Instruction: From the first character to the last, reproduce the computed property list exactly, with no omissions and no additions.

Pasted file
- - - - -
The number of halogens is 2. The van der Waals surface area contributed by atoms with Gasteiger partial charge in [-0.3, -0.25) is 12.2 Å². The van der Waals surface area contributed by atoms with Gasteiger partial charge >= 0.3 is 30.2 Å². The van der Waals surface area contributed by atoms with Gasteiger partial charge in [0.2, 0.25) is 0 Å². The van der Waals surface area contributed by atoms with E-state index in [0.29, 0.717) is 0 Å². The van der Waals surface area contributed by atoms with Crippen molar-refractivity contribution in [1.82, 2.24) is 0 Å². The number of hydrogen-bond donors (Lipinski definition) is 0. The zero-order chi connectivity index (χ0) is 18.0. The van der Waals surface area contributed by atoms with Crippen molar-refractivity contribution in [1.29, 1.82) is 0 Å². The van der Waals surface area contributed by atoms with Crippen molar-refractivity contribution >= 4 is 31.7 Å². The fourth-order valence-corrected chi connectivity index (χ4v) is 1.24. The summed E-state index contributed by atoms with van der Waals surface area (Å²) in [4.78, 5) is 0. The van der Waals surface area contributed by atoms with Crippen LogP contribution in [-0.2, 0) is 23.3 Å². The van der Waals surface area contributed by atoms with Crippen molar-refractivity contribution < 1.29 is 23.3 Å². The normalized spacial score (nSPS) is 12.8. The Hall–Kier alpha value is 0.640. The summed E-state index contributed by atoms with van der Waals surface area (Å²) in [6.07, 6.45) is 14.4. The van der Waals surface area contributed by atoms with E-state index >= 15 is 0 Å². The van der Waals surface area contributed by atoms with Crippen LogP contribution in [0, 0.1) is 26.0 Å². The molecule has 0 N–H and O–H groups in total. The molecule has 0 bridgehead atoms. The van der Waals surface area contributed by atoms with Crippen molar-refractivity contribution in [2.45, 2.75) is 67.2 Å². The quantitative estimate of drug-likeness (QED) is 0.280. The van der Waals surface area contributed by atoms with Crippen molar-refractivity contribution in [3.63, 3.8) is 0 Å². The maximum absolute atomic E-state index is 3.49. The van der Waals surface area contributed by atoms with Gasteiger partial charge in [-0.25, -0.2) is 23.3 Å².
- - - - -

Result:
The number of halogens is 2. The van der Waals surface area contributed by atoms with Gasteiger partial charge in [-0.3, -0.25) is 12.2 Å². The van der Waals surface area contributed by atoms with Gasteiger partial charge >= 0.3 is 30.2 Å². The van der Waals surface area contributed by atoms with Gasteiger partial charge in [0.2, 0.25) is 0 Å². The van der Waals surface area contributed by atoms with E-state index in [0.29, 0.717) is 0 Å². The van der Waals surface area contributed by atoms with Crippen molar-refractivity contribution in [1.82, 2.24) is 0 Å². The number of hydrogen-bond donors (Lipinski definition) is 0. The zero-order chi connectivity index (χ0) is 18.0. The van der Waals surface area contributed by atoms with Crippen molar-refractivity contribution in [1.29, 1.82) is 0 Å². The van der Waals surface area contributed by atoms with Crippen molar-refractivity contribution >= 4 is 31.7 Å². The fourth-order valence-corrected chi connectivity index (χ4v) is 1.24. The summed E-state index contributed by atoms with van der Waals surface area (Å²) in [4.78, 5) is 0. The van der Waals surface area contributed by atoms with Crippen LogP contribution in [-0.2, 0) is 23.3 Å². The van der Waals surface area contributed by atoms with Crippen molar-refractivity contribution < 1.29 is 23.3 Å². The normalized spacial score (nSPS) is 12.8. The Hall–Kier alpha value is 0.640. The summed E-state index contributed by atoms with van der Waals surface area (Å²) in [6.07, 6.45) is 14.4. The van der Waals surface area contributed by atoms with E-state index >= 15 is 0 Å². The van der Waals surface area contributed by atoms with Crippen LogP contribution in [0, 0.1) is 26.0 Å². The molecule has 0 N–H and O–H groups in total. The molecule has 0 bridgehead atoms. The van der Waals surface area contributed by atoms with Crippen molar-refractivity contribution in [2.45, 2.75) is 67.2 Å². The quantitative estimate of drug-likeness (QED) is 0.280. The van der Waals surface area contributed by atoms with Crippen molar-refractivity contribution in [3.63, 3.8) is 0 Å². The maximum absolute atomic E-state index is 3.49. The van der Waals surface area contributed by atoms with Gasteiger partial charge in [-0.25, -0.2) is 23.3 Å².